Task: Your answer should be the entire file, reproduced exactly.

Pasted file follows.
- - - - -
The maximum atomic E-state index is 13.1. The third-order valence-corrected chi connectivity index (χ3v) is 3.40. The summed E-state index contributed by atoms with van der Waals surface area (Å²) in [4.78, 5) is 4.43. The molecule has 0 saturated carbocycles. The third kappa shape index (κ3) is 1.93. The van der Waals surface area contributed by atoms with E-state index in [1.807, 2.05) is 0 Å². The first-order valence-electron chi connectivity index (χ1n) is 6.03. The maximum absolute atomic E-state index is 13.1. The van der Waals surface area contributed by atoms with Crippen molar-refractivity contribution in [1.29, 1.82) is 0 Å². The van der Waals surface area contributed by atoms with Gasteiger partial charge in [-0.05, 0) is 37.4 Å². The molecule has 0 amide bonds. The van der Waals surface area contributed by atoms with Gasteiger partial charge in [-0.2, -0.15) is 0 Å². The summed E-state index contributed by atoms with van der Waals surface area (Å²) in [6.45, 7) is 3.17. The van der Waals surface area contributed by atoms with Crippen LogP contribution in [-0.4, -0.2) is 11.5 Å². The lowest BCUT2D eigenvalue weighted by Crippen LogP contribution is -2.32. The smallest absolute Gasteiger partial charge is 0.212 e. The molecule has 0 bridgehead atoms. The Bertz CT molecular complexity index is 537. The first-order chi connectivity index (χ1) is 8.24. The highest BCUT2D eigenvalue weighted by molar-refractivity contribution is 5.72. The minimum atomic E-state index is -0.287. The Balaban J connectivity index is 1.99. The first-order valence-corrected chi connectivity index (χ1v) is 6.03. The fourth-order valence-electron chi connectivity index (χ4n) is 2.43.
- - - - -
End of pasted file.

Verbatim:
The maximum atomic E-state index is 13.1. The third-order valence-corrected chi connectivity index (χ3v) is 3.40. The summed E-state index contributed by atoms with van der Waals surface area (Å²) in [4.78, 5) is 4.43. The molecule has 0 saturated carbocycles. The third kappa shape index (κ3) is 1.93. The van der Waals surface area contributed by atoms with E-state index in [1.807, 2.05) is 0 Å². The first-order valence-electron chi connectivity index (χ1n) is 6.03. The maximum absolute atomic E-state index is 13.1. The van der Waals surface area contributed by atoms with Crippen molar-refractivity contribution in [1.29, 1.82) is 0 Å². The van der Waals surface area contributed by atoms with Gasteiger partial charge in [-0.05, 0) is 37.4 Å². The molecule has 0 amide bonds. The van der Waals surface area contributed by atoms with Gasteiger partial charge in [-0.2, -0.15) is 0 Å². The summed E-state index contributed by atoms with van der Waals surface area (Å²) in [6.45, 7) is 3.17. The van der Waals surface area contributed by atoms with Crippen LogP contribution in [-0.4, -0.2) is 11.5 Å². The lowest BCUT2D eigenvalue weighted by Crippen LogP contribution is -2.32. The smallest absolute Gasteiger partial charge is 0.212 e. The molecule has 0 bridgehead atoms. The Bertz CT molecular complexity index is 537. The first-order chi connectivity index (χ1) is 8.24. The highest BCUT2D eigenvalue weighted by molar-refractivity contribution is 5.72. The minimum atomic E-state index is -0.287. The Balaban J connectivity index is 1.99. The first-order valence-corrected chi connectivity index (χ1v) is 6.03. The fourth-order valence-electron chi connectivity index (χ4n) is 2.43.